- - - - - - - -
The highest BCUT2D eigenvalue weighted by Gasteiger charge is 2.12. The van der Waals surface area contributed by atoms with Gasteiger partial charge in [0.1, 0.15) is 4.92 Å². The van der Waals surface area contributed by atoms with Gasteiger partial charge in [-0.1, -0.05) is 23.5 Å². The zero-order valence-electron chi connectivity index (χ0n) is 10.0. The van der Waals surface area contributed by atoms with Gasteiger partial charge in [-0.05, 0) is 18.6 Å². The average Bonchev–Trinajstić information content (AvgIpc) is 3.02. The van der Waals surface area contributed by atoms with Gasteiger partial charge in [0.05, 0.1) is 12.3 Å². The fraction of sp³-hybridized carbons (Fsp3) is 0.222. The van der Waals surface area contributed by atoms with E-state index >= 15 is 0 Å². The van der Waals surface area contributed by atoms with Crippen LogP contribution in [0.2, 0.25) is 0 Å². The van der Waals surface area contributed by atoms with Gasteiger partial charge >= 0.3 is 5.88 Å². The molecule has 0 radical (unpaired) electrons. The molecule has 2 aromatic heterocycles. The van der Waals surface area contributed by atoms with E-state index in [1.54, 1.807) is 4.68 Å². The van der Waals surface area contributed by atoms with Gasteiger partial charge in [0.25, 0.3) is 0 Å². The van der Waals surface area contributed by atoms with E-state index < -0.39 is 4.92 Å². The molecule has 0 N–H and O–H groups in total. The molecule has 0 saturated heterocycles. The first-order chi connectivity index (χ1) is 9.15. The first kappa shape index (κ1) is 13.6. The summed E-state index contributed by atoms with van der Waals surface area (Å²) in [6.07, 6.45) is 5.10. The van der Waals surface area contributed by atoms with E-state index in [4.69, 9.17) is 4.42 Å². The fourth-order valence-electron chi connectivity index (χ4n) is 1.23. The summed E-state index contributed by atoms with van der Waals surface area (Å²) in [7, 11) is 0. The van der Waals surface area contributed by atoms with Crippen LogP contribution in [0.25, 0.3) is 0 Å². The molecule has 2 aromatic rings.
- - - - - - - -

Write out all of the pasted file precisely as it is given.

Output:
The highest BCUT2D eigenvalue weighted by Gasteiger charge is 2.12. The van der Waals surface area contributed by atoms with Gasteiger partial charge in [0.1, 0.15) is 4.92 Å². The van der Waals surface area contributed by atoms with Gasteiger partial charge in [-0.1, -0.05) is 23.5 Å². The zero-order valence-electron chi connectivity index (χ0n) is 10.0. The van der Waals surface area contributed by atoms with Gasteiger partial charge in [-0.05, 0) is 18.6 Å². The average Bonchev–Trinajstić information content (AvgIpc) is 3.02. The van der Waals surface area contributed by atoms with Gasteiger partial charge in [0.05, 0.1) is 12.3 Å². The fraction of sp³-hybridized carbons (Fsp3) is 0.222. The van der Waals surface area contributed by atoms with E-state index >= 15 is 0 Å². The van der Waals surface area contributed by atoms with Crippen LogP contribution in [0.2, 0.25) is 0 Å². The van der Waals surface area contributed by atoms with Gasteiger partial charge >= 0.3 is 5.88 Å². The molecule has 0 radical (unpaired) electrons. The molecule has 2 aromatic heterocycles. The van der Waals surface area contributed by atoms with E-state index in [1.54, 1.807) is 4.68 Å². The van der Waals surface area contributed by atoms with Gasteiger partial charge in [0.25, 0.3) is 0 Å². The van der Waals surface area contributed by atoms with E-state index < -0.39 is 4.92 Å². The molecule has 0 N–H and O–H groups in total. The molecule has 0 saturated heterocycles. The first-order chi connectivity index (χ1) is 9.15. The first kappa shape index (κ1) is 13.6. The summed E-state index contributed by atoms with van der Waals surface area (Å²) in [6.07, 6.45) is 5.10. The van der Waals surface area contributed by atoms with E-state index in [4.69, 9.17) is 4.42 Å². The fourth-order valence-electron chi connectivity index (χ4n) is 1.23. The summed E-state index contributed by atoms with van der Waals surface area (Å²) in [7, 11) is 0. The van der Waals surface area contributed by atoms with Crippen LogP contribution in [0.25, 0.3) is 0 Å². The molecule has 2 aromatic rings.